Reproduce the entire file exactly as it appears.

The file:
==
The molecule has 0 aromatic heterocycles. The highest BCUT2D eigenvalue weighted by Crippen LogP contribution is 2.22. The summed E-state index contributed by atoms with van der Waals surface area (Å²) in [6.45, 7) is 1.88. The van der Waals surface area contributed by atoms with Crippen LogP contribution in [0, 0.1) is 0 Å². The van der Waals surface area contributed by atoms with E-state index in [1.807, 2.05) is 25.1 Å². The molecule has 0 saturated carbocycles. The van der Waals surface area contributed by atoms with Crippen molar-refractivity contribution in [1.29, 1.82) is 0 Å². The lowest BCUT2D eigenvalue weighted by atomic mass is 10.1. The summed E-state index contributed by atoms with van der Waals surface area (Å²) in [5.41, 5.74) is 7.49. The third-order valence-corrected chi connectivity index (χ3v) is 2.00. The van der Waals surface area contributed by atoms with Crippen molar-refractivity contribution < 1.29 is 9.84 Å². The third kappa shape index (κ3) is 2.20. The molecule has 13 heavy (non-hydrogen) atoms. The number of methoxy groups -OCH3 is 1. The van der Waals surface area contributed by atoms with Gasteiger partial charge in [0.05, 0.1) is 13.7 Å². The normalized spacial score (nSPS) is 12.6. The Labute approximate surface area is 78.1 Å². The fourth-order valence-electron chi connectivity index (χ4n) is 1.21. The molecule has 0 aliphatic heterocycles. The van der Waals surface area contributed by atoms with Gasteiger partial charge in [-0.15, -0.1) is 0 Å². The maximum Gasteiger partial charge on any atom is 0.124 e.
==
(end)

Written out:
The molecule has 0 aromatic heterocycles. The highest BCUT2D eigenvalue weighted by Crippen LogP contribution is 2.22. The summed E-state index contributed by atoms with van der Waals surface area (Å²) in [6.45, 7) is 1.88. The van der Waals surface area contributed by atoms with Crippen LogP contribution in [0, 0.1) is 0 Å². The van der Waals surface area contributed by atoms with E-state index in [1.807, 2.05) is 25.1 Å². The molecule has 0 saturated carbocycles. The van der Waals surface area contributed by atoms with Crippen molar-refractivity contribution in [1.29, 1.82) is 0 Å². The lowest BCUT2D eigenvalue weighted by atomic mass is 10.1. The summed E-state index contributed by atoms with van der Waals surface area (Å²) in [5.41, 5.74) is 7.49. The third-order valence-corrected chi connectivity index (χ3v) is 2.00. The van der Waals surface area contributed by atoms with Crippen molar-refractivity contribution < 1.29 is 9.84 Å². The third kappa shape index (κ3) is 2.20. The molecule has 13 heavy (non-hydrogen) atoms. The number of methoxy groups -OCH3 is 1. The van der Waals surface area contributed by atoms with Gasteiger partial charge in [0.05, 0.1) is 13.7 Å². The normalized spacial score (nSPS) is 12.6. The Labute approximate surface area is 78.1 Å². The fourth-order valence-electron chi connectivity index (χ4n) is 1.21. The molecule has 0 aliphatic heterocycles. The van der Waals surface area contributed by atoms with Gasteiger partial charge in [-0.15, -0.1) is 0 Å². The maximum Gasteiger partial charge on any atom is 0.124 e.